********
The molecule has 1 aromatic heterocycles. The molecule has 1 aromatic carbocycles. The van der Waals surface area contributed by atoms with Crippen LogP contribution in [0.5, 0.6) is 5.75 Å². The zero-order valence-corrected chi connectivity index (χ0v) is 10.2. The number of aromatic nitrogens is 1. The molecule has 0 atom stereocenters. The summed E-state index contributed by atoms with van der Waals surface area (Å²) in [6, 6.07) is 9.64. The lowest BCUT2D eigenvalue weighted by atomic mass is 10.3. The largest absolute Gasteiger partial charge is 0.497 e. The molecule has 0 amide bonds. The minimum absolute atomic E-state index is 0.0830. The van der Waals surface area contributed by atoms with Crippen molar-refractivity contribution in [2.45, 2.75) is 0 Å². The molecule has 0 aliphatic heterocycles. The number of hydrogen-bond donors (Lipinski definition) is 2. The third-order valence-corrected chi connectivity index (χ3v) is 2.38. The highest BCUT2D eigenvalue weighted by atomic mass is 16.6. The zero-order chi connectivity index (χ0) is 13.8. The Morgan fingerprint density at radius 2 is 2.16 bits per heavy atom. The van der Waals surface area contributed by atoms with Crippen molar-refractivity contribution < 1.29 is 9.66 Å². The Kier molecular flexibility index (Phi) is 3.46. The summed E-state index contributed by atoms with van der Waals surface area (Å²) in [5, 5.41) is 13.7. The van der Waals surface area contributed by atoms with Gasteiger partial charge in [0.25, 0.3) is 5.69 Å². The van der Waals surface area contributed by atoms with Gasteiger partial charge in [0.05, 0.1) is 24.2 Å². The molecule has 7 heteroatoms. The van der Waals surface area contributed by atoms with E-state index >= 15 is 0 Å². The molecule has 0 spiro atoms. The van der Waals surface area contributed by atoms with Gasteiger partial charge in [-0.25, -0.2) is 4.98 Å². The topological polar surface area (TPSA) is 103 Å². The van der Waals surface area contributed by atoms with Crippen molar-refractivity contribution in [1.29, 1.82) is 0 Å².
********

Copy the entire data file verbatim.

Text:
The molecule has 1 aromatic heterocycles. The molecule has 1 aromatic carbocycles. The van der Waals surface area contributed by atoms with Crippen LogP contribution in [0.5, 0.6) is 5.75 Å². The zero-order valence-corrected chi connectivity index (χ0v) is 10.2. The number of aromatic nitrogens is 1. The molecule has 0 atom stereocenters. The summed E-state index contributed by atoms with van der Waals surface area (Å²) in [6, 6.07) is 9.64. The lowest BCUT2D eigenvalue weighted by atomic mass is 10.3. The largest absolute Gasteiger partial charge is 0.497 e. The molecule has 0 amide bonds. The minimum absolute atomic E-state index is 0.0830. The van der Waals surface area contributed by atoms with Crippen molar-refractivity contribution in [2.45, 2.75) is 0 Å². The molecule has 0 aliphatic heterocycles. The number of hydrogen-bond donors (Lipinski definition) is 2. The third-order valence-corrected chi connectivity index (χ3v) is 2.38. The highest BCUT2D eigenvalue weighted by atomic mass is 16.6. The zero-order chi connectivity index (χ0) is 13.8. The Morgan fingerprint density at radius 2 is 2.16 bits per heavy atom. The van der Waals surface area contributed by atoms with Crippen molar-refractivity contribution < 1.29 is 9.66 Å². The Kier molecular flexibility index (Phi) is 3.46. The summed E-state index contributed by atoms with van der Waals surface area (Å²) in [5, 5.41) is 13.7. The van der Waals surface area contributed by atoms with Gasteiger partial charge in [0.25, 0.3) is 5.69 Å². The van der Waals surface area contributed by atoms with Gasteiger partial charge in [0.05, 0.1) is 24.2 Å². The molecule has 7 heteroatoms. The van der Waals surface area contributed by atoms with E-state index >= 15 is 0 Å². The molecule has 0 spiro atoms. The van der Waals surface area contributed by atoms with Gasteiger partial charge in [-0.25, -0.2) is 4.98 Å². The topological polar surface area (TPSA) is 103 Å². The van der Waals surface area contributed by atoms with Crippen molar-refractivity contribution in [1.29, 1.82) is 0 Å².